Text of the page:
Saturday, May 22, 2004

Decentralizing Kosovo


Without Milosevic, the Serbs have returned to being a nasty bunch of arrogant nationalists. According to an ISN report, the Serbian government plans to carve up Kosovo in order to reintroduce Serbian ethnic dominance in many areas:
The plan foresees, at a minimum, the creation of five Serbian autonomous districts, which would in effect be all but independent of Kosovo itself. More ambitiously, however, it also suggests that while it may not now be possible for displaced Serbs to return to areas where they once lived, then they should be given “just compensation”. It says that these Serbs should be “entitled to parts of the territory that links in a natural way Serb-dominated settlements, in which previously they did not make up a majority…” The fact that the Serbian plan aims, in effect, to carve out a very large area of territory for a very small number of Kosovo Serbs, is one reason why it has received a mixed reception from Western policymakers at best. Albanian leaders have, of course, just rejected it out of hand.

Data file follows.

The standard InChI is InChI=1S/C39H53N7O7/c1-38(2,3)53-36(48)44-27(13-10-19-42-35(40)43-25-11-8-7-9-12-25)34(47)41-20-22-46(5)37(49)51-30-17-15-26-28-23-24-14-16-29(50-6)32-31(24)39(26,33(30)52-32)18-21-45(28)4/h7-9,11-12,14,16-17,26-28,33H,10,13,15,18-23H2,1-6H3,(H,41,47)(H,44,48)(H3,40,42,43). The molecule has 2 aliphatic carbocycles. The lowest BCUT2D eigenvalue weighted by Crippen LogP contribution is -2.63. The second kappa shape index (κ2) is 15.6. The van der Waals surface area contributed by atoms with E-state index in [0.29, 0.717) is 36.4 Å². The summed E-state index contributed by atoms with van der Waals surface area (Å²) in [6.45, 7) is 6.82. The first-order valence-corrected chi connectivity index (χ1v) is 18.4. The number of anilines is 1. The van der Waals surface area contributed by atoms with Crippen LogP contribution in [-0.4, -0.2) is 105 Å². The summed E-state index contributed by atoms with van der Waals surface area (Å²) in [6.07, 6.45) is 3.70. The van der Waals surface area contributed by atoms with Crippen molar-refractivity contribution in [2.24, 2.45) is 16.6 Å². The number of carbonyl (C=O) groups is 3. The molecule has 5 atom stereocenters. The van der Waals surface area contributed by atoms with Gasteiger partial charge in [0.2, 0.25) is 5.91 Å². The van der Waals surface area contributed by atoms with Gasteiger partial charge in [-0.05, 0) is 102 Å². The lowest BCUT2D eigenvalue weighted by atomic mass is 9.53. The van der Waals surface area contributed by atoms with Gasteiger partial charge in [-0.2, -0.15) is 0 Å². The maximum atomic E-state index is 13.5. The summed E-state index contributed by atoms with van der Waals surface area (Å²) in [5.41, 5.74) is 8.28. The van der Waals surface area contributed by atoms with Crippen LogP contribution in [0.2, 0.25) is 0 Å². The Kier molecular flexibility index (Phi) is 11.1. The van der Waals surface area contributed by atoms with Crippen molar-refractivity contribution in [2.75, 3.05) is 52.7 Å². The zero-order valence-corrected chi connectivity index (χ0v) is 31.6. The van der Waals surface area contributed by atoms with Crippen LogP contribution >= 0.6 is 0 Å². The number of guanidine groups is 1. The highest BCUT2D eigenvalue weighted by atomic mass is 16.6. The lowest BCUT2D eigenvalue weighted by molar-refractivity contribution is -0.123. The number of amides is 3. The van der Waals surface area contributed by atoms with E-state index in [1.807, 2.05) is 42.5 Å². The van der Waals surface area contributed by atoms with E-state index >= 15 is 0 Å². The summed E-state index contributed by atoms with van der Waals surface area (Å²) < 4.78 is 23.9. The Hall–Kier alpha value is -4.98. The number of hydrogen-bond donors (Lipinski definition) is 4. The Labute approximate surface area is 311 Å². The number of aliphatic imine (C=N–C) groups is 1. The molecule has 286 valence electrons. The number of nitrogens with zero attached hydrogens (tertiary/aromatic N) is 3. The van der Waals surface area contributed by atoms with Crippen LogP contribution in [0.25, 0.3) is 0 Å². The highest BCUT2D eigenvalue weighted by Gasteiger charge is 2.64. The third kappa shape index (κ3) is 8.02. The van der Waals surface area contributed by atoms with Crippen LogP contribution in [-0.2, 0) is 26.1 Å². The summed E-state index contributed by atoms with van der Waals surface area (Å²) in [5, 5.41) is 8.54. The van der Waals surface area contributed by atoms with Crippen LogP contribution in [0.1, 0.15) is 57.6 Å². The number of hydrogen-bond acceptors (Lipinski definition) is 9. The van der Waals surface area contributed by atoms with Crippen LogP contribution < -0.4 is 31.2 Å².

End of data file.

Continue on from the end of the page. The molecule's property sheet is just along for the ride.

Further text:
The negotiations, however, are moving more toward decentralization as a means of balancing existing ethnic elements:
The Kosovo Albanians, who dominate Kosovo’s government, or as it is officially called the Provisional Institutions of Self-Government, will be given more competences, while in exchange they will have to move to allow some form of Serbian local self-government.

Report author Tim Judah notes that both Serbains and Albanians did not attend talks in Switzerland over their own status.


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